How can a balanced diet improve sperm quality?

How can a balanced diet improve sperm quality?

September 09, 2019

Everybody knows that the right diet is important for many things to work correctly in a human's body. Nowadays there is a bigger focus on being healthy from the inside thanks to the right foods. We all see tips and trick on how to get in shape as quick as possible, how to look younger, healthier, but it will not always bring the expected effect. It is also a common knowledge that we cannot travel in time thanks to food, it will not change the way of how our day to day ageing skin is. However, studies have shown that if men have bad sperm quality, most of them are fortuned enough to improve their sperm quality in just 3 months. So, there can be some “travelling in time” thanks to the right food for this purpose. Observational studies have shown that a healthy and balanced diet could improve men's semen quality.[1]
 
The Mediterranean diet, which consists mainly of omega-3 fatty acids, antioxidants and vitamins were found to be indirectly/inversely beneficial for low semen quality.[2] 
Low-fat dairy, fish, fruits and vegetables are foods which have a positive influence on sperm quality, the Mediterranean diet could help to reach better results in men's fertility.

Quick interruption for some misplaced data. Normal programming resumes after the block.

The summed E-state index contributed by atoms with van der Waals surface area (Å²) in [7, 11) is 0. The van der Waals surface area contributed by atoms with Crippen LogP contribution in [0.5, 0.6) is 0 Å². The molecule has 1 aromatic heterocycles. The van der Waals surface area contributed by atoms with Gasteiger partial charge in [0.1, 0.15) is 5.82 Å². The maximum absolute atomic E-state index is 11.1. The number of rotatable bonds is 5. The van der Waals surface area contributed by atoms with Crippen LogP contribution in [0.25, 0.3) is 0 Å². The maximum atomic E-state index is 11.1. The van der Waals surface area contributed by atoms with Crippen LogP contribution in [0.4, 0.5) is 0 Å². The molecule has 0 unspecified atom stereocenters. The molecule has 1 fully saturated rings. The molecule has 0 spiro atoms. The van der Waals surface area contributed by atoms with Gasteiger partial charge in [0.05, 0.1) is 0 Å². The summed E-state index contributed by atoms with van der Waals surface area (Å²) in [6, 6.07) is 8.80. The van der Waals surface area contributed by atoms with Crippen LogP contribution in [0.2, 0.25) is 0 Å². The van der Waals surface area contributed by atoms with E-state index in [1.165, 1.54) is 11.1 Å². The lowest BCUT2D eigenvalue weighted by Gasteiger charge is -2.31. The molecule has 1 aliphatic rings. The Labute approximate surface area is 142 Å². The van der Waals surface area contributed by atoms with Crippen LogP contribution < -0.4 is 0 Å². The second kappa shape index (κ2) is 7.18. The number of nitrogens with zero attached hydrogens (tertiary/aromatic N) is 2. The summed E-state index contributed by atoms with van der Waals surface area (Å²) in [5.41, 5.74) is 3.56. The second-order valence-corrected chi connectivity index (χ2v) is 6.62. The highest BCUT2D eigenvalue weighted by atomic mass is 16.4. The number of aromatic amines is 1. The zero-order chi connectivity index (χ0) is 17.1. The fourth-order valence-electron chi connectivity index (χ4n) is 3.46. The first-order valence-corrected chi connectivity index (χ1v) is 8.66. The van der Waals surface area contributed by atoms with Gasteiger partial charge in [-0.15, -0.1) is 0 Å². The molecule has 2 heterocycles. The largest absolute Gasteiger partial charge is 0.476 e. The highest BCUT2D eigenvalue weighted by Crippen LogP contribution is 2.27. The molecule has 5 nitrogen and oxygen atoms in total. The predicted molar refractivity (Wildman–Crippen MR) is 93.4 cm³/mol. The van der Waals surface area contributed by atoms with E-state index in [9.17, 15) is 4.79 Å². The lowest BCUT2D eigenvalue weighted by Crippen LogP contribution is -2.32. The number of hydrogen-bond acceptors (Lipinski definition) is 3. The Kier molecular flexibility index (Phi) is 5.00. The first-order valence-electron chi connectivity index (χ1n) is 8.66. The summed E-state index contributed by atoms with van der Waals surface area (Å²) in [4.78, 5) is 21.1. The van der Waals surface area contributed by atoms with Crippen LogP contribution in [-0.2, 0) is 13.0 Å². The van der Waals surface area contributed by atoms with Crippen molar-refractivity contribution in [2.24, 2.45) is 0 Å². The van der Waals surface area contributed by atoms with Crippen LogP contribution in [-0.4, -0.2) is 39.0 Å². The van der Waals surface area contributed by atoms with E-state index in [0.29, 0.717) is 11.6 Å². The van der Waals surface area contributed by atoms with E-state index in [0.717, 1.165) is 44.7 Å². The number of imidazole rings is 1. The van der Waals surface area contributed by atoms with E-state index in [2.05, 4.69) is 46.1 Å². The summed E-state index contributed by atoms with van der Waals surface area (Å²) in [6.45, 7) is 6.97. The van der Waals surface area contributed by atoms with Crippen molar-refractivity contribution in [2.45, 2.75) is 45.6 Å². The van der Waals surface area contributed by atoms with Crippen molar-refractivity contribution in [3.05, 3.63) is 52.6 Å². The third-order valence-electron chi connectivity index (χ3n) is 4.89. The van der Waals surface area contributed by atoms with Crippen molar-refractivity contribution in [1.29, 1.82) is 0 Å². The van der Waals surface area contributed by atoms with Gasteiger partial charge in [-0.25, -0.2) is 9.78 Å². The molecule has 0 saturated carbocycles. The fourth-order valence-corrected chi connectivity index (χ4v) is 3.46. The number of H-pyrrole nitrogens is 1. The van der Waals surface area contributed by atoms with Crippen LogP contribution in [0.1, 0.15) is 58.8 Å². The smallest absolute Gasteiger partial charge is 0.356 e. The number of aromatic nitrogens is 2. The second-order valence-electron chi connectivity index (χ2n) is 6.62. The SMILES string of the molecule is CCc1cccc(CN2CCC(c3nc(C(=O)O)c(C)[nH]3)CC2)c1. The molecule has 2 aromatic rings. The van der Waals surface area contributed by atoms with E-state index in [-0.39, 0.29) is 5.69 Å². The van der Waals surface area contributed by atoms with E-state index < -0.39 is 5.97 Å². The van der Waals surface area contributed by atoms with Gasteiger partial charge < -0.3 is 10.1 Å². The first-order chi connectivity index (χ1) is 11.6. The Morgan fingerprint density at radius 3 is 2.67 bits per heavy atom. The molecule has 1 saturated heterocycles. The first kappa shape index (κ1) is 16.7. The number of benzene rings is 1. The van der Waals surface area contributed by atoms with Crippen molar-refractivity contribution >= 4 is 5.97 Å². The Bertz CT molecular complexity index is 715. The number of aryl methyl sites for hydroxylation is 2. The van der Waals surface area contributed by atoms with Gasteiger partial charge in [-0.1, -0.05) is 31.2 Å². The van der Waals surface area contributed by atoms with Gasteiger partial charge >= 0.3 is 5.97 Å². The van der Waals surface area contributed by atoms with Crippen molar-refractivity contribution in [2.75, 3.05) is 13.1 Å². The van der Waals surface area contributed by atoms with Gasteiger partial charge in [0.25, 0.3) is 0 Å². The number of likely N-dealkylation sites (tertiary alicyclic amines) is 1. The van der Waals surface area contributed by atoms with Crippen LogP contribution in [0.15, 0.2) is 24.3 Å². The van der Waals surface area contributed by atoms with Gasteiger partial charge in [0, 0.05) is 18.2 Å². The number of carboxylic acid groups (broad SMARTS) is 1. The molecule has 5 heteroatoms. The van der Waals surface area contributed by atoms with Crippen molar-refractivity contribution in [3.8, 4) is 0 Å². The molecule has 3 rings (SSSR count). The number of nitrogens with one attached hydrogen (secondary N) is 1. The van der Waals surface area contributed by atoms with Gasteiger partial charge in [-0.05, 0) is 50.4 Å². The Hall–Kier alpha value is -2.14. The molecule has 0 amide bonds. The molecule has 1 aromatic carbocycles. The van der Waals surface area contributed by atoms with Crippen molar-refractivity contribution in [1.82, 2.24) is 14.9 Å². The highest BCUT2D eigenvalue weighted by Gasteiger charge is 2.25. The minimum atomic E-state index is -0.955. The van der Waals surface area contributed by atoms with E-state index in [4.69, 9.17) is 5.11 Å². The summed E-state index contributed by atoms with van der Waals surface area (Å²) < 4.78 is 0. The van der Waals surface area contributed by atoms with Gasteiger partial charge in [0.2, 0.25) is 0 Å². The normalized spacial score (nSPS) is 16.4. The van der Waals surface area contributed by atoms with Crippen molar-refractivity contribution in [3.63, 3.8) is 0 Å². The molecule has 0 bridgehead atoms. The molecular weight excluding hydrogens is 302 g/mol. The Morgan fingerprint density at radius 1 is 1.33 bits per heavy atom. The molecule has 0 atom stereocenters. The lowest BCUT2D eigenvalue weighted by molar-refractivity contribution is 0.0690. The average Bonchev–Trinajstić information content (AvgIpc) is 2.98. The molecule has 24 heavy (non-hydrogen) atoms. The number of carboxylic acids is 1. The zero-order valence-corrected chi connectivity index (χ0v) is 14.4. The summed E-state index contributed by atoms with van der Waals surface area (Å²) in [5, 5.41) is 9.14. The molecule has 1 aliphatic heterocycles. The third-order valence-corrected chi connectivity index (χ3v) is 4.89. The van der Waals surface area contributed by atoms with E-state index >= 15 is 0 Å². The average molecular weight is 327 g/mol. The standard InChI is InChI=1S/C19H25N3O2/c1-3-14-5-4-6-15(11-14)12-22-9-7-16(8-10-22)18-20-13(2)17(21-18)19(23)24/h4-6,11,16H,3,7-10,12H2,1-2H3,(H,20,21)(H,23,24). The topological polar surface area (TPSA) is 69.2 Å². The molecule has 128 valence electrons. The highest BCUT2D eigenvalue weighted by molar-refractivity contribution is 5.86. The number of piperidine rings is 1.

[3]  
 
 sperm quality diet
A diet high in red and processed meat, refined grains, high energy drinks and full- fat dairy products.  Like the typical “Western”-style diet was found to be associated with “poor semen quality and lower fecundity rates”.[4]   
 
Of course, not everybody is big on being consistent on diets or 100% “good” at keeping the meal plan, there can also be a replacement of some foods in the meal plan and still keeping it “your way”.  
For example, try to replace meat with a fish few times a week, use low-fat milk in your coffee instead of full-fat milk, instead of french fries as a side dish try a salad, or exchange pasta for quinoa. 
Here are vitamins which can improve sperm quality, they can be taken in pill as supplements or eaten in food: 

ZINC, plays a role in sperm count and quality, it has been shown that men who are having a hard time conceiving are low in zinc, you can find it in:

  • Shellfish (crab, lobster),
  • Oysters,
  • Nuts and beans,
  • Whole grain products, 
  • Dairy (low-fat preferred)[5] 
FOLATE is from the category of vitamin B and it's connected to sperm health. It's is also associated with damaged sperm DNA, lower sperm concentration and sperm counts. You can find it in: 
  • Green vegetables (spinach, romaine lettuce, asparagus)
  • Oranges
  • Nuts, beans, peas[6]
VITAMIN B12 has an impact on sperm motility, sperm count, sperm DNA damage, foods containing this vitamin: 
  • Seafood (mostly clams),
  • Meat (liver)
  • Eggs[7]
VITAMIN C is important for overall men fertility, it improves sperm motility, count and morphology. You can find it in: 
  • Citrus fruits
  • Strawberries
  • Tomatoes
  • Cabbage[8]
 
After you implement these food changes into your meal plan, we suggest you take another sperm quality test, 3 months after the last test has been taken. You can purchase a certified sperm quality test here.